Utilising Instagram and Mobile Phones to Facilitate Feminist Conversations with Asian Migrant Women in Aotearoa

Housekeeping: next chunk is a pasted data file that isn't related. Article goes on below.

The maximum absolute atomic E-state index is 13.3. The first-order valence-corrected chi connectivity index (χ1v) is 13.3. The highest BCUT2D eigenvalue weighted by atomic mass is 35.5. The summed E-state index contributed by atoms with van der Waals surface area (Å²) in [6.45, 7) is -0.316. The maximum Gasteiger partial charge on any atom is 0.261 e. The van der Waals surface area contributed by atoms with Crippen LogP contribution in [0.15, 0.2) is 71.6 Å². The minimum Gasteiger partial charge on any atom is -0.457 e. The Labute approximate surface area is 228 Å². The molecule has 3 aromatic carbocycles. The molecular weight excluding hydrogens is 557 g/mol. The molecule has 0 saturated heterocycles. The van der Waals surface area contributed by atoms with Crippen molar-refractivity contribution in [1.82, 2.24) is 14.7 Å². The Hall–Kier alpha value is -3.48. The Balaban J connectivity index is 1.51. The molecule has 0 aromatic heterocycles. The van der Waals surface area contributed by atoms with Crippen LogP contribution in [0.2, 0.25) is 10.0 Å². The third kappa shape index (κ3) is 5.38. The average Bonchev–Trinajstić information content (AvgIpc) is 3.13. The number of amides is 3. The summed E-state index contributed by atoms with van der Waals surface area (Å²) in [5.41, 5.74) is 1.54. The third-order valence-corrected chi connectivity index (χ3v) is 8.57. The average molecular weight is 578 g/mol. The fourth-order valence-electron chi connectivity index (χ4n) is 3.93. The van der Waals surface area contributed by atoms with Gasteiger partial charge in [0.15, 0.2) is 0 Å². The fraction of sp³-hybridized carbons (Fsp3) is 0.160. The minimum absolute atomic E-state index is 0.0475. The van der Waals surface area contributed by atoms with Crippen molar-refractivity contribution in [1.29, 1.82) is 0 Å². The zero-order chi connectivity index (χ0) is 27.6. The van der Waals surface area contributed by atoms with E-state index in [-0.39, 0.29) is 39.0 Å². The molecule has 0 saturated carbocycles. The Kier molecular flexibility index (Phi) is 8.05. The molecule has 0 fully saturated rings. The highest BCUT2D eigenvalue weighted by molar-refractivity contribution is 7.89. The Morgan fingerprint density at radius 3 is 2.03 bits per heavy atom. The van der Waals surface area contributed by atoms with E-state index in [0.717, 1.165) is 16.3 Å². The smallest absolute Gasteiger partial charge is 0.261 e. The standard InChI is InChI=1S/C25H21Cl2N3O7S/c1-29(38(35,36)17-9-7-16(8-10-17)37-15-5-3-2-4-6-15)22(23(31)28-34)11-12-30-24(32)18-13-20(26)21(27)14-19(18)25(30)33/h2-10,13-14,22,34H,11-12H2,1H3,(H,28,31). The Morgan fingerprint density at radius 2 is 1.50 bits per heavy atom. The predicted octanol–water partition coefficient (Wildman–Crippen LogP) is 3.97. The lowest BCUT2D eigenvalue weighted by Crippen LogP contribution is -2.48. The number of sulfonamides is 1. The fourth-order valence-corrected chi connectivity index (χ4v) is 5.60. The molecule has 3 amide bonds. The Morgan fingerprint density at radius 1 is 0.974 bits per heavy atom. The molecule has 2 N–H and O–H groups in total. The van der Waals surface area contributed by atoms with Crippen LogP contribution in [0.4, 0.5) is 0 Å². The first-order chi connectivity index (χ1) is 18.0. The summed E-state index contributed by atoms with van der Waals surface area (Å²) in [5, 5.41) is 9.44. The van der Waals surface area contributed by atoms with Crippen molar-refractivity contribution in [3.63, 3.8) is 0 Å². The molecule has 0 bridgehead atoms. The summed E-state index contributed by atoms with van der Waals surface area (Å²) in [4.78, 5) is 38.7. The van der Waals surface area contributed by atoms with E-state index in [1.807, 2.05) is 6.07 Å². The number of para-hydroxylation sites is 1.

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This thesis examines how a prescribed set of prompts and interactive activities can facilitate feminist conversations with Asian migrant women through Instagram and their mobile phones in Aotearoa (New Zealand). Through the utilisation of digital technologies, this study examines how Instagram and mobile photos aid in the process of shifting modes of feminist storytelling, self-representation and consciousness-raising. This research project follows the journey of six Asian migrant women participants amidst the Covid-19 lockdowns in 2020 and the image, audio, video, and textual content they created over the course of four weeks. Drawing on a framework informed by an ontology of lived experience, fourth-wave feminism and DIY self-publishing, this research project illuminates the existing knowledge gap on the gendered-racialized narratives of Asian migrant women in Aotearoa. As shown in literature, Asian migrant women’s voices are often invisibilised by masculinist and policy-oriented discourses. However, such accounts fail to account for the nuances, agency and complexities in the women’s lives, and disallows them an empowered position to articulate their own stories beyond pain, trauma and violence. I address how innovative methods of data gathering can address this gap in literature, and further, facilitate and challenge forms of gendered-racialized oppression in academia.